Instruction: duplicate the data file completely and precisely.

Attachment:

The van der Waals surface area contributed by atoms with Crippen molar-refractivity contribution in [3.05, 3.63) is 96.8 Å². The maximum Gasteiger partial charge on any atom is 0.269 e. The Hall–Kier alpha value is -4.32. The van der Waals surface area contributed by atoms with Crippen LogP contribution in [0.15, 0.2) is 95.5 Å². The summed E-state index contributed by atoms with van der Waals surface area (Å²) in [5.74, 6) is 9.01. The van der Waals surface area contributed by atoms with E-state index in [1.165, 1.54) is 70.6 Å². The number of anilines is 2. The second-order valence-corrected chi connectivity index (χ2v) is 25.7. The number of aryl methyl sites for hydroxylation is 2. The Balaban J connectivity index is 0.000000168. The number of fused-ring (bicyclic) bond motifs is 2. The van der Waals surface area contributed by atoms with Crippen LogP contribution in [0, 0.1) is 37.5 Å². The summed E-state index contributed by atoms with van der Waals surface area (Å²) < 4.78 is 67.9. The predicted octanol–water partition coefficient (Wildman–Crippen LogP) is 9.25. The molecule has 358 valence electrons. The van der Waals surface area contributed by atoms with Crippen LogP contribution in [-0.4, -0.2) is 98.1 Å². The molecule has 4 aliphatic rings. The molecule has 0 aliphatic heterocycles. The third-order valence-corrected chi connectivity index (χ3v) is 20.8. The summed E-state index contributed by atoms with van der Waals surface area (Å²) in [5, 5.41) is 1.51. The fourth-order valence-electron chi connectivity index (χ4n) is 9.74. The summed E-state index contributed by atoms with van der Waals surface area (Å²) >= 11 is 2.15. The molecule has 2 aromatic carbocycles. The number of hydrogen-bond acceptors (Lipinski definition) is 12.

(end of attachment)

The van der Waals surface area contributed by atoms with Crippen molar-refractivity contribution in [3.05, 3.63) is 96.8 Å². The maximum Gasteiger partial charge on any atom is 0.269 e. The Hall–Kier alpha value is -4.32. The van der Waals surface area contributed by atoms with Crippen LogP contribution in [0.15, 0.2) is 95.5 Å². The summed E-state index contributed by atoms with van der Waals surface area (Å²) in [5.74, 6) is 9.01. The van der Waals surface area contributed by atoms with E-state index in [1.165, 1.54) is 70.6 Å². The number of anilines is 2. The second-order valence-corrected chi connectivity index (χ2v) is 25.7. The number of aryl methyl sites for hydroxylation is 2. The Balaban J connectivity index is 0.000000168. The number of fused-ring (bicyclic) bond motifs is 2. The van der Waals surface area contributed by atoms with Crippen LogP contribution in [0, 0.1) is 37.5 Å². The summed E-state index contributed by atoms with van der Waals surface area (Å²) < 4.78 is 67.9. The predicted octanol–water partition coefficient (Wildman–Crippen LogP) is 9.25. The molecule has 358 valence electrons. The van der Waals surface area contributed by atoms with Crippen LogP contribution in [-0.4, -0.2) is 98.1 Å². The molecule has 4 aliphatic rings. The molecule has 0 aliphatic heterocycles. The third-order valence-corrected chi connectivity index (χ3v) is 20.8. The summed E-state index contributed by atoms with van der Waals surface area (Å²) in [5, 5.41) is 1.51. The fourth-order valence-electron chi connectivity index (χ4n) is 9.74. The summed E-state index contributed by atoms with van der Waals surface area (Å²) >= 11 is 2.15. The molecule has 2 aromatic carbocycles. The number of hydrogen-bond acceptors (Lipinski definition) is 12.